The Revd Dr Michael Wright

Books: Heaven for the Few

 

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Hospice

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Victor Zorza:

A Life Amid Loss

 

 

 

Hospice

 and Palliative Care

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Transitions in End of Life Care in Eastern Europe and Central Asia

 

A Bit of Heaven for the Few

 

 

In the final third of the twentieth century, care of the dying in the United Kingdom was transformed by the work of a new wave of modern hospices. Building on the foundations of earlier homes for the dying, they developed new approaches to patient care and the organisation of services, as well as to research, education and training for staff. After the opening of St Christopher’s Hospice in South London in 1967, others quickly followed, both as independent charities and as services within the National Health Service.

 

The influence of the hospice movement came to be something wider than service delivery alone, representing an important social movement within society that promoted better awareness of end of life care and a positive approach to the care of those facing death. Drawing on an extensive archive of interviews with hospice professionals and volunteers from settings across the United Kingdom, this book provides the first detailed oral history of this remarkable development.

 

 

David Clark, Neil Small, Michael Wright, Michelle Winslow, Nic Hughes (2005). A Bit of Heaven for the Few? An Oral History of the Modern Hospice Movement in the United Kingdom. Lancaster: Observatory Publications. 239 pp. (ISBN 0-9544192-0-0)

 

 

 

Comments and reviews

 

No amount of documentation could provide an account so rich in its revelation of motivations, means and methods, and of change in professional knowledge and careers. The oral history evidence tells of networks in the development of theory and practice from first hand perspectives, with, amongst other intriguing things, the history of the ‘Bromptom cocktail, an early approach to pain relief which, though extensively resorted to, never actually appeared in the British National Formulary.’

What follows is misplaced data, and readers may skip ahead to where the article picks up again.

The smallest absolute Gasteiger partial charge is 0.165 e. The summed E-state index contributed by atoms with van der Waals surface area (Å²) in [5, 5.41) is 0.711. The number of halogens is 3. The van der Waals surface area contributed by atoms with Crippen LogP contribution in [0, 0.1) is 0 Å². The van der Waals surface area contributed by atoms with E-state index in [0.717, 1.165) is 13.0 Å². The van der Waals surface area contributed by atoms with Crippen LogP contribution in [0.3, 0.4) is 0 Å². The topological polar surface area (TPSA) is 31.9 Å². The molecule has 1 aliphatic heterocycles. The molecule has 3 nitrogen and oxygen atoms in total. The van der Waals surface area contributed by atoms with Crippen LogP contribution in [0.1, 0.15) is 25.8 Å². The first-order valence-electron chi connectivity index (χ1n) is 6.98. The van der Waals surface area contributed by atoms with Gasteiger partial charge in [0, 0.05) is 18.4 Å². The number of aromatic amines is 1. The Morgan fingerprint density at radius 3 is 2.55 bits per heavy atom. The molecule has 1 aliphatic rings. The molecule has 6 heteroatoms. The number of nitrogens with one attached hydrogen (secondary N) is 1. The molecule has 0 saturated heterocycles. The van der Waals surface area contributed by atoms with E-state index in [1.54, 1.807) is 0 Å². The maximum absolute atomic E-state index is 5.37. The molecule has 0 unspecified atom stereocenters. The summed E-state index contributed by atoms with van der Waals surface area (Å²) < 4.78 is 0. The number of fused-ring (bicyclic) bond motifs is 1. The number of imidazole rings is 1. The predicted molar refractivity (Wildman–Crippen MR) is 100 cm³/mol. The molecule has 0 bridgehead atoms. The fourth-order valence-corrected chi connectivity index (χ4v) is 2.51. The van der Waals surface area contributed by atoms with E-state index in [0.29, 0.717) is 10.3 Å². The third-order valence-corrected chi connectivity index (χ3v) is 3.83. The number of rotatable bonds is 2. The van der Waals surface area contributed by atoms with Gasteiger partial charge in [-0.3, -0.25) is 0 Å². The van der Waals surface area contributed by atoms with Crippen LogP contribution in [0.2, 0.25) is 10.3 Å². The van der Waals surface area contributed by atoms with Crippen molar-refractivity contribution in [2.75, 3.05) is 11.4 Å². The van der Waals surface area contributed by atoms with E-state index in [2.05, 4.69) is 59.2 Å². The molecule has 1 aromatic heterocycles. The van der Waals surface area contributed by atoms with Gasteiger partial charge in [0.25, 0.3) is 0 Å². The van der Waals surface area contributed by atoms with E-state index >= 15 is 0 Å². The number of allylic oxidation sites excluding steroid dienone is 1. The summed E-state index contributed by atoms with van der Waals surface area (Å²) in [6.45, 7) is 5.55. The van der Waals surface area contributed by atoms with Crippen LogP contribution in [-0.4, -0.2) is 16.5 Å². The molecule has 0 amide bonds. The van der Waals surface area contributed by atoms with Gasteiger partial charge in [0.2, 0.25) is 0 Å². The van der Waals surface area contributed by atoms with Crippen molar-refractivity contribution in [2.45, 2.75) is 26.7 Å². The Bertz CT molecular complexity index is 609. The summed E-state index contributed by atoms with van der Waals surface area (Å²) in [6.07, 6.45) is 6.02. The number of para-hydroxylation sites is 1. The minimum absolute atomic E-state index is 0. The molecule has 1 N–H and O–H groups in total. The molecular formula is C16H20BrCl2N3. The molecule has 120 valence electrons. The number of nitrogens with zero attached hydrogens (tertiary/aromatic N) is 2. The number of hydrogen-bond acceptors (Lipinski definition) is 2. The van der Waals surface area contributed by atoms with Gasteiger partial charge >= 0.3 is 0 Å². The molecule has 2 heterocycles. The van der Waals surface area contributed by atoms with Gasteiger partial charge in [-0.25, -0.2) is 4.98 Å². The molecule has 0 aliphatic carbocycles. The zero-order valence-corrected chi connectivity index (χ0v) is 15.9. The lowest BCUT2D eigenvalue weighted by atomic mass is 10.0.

Joanna Bornat (2006) Medical History April 50 (2):260-261.

 

‘Thank goodness someone has realised the urgency of producing this fascinating book and has done justice to its contributors. The authors … have produced a readable and methodologically robust collection of pioneering voices that might otherwise have been lost or unacknowledged. The horizontal format, numerous photographs, clear use of language and split page design make this an engaging and reasonably priced book.’ Rachel Stanworth (2006) Hospice information Bulletin April: 15. (Rachel Stanworth is lecturer in psychosocial and spiritual palliative care, Compton Hospice.)

 

‘This book is essential reading for anyone — health professional or lay person—wishing to understand how the modern hospice movement evolved. Although it explicitly addresses the development of this form of end of life care in the United Kingdom, the book is totally relevant to the development of hospice programs and palliative care throughout the world ...  [the] interviews of pioneers and consolidators of hospice care in the UK provide sensitive insights into those persons’ motivations and experiences … It will be a rare individual who, after reading this remarkable book, does not gain markedly increased insights and sensitivity about caring for patients at the end of life.’ Arthur G Lipman (2006) Journal of Pain and Palliative Care Pharmacotherapy 20 (1): 64-65. (Arthur G Lipman is Professor of the College of Pharmacy, School of Medicine, University of Utah Health Sciences Centre, Salt Lake City.)

 

‘Quite frankly, this book is a pleasure to read. It has a pleasing style, is funny in parts, of academic substance and great importance … I am sure that everyone working in the field, whatever their specialty and status will be fascinated by the stories the interviewees share about their lives, motivations, aspirations and their insightful reflections. This is such an effective way to learn and reflect on our own practice. Christina Faull (2005) Palliative Medicine 19:643-644. (Christina Faull is consultant in palliative medicine, LOROS Leicestershire Hospice, UK.)

 

‘This is an accessible yet scholarly book that provides new and intriguing insights into the development of the modern hospice movement … The use of oral history provides a stimulating and thought provoking perspective on the past, which may enable new insights into tackling future developments. I highly recommend this book to anyone interested in the care of the dying in Britain today.’ Kate Lillie (2007) Mortality 12:1 96-97. (Kate Lillie works at the University of Birmingham, UK).